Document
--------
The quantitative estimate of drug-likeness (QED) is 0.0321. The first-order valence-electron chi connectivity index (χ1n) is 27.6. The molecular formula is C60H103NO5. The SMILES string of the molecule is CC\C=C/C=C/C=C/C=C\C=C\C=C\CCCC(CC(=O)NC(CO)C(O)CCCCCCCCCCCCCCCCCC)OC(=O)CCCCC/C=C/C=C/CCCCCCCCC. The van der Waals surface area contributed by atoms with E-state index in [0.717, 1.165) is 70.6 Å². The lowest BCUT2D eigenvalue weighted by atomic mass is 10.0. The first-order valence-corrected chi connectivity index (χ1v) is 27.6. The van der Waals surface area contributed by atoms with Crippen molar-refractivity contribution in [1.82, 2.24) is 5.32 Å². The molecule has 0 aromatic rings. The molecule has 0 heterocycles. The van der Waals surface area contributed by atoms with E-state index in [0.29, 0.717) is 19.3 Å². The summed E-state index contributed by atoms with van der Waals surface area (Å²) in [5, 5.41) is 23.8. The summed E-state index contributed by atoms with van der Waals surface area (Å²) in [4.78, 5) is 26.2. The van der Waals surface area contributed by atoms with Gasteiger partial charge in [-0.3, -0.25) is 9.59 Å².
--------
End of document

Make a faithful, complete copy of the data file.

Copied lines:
The quantitative estimate of drug-likeness (QED) is 0.0321. The first-order valence-electron chi connectivity index (χ1n) is 27.6. The molecular formula is C60H103NO5. The SMILES string of the molecule is CC\C=C/C=C/C=C/C=C\C=C\C=C\CCCC(CC(=O)NC(CO)C(O)CCCCCCCCCCCCCCCCCC)OC(=O)CCCCC/C=C/C=C/CCCCCCCCC. The van der Waals surface area contributed by atoms with E-state index in [0.717, 1.165) is 70.6 Å². The lowest BCUT2D eigenvalue weighted by atomic mass is 10.0. The first-order valence-corrected chi connectivity index (χ1v) is 27.6. The van der Waals surface area contributed by atoms with Crippen molar-refractivity contribution in [1.82, 2.24) is 5.32 Å². The molecule has 0 aromatic rings. The molecule has 0 heterocycles. The van der Waals surface area contributed by atoms with E-state index in [0.29, 0.717) is 19.3 Å². The summed E-state index contributed by atoms with van der Waals surface area (Å²) in [5, 5.41) is 23.8. The summed E-state index contributed by atoms with van der Waals surface area (Å²) in [4.78, 5) is 26.2. The van der Waals surface area contributed by atoms with Gasteiger partial charge in [-0.3, -0.25) is 9.59 Å².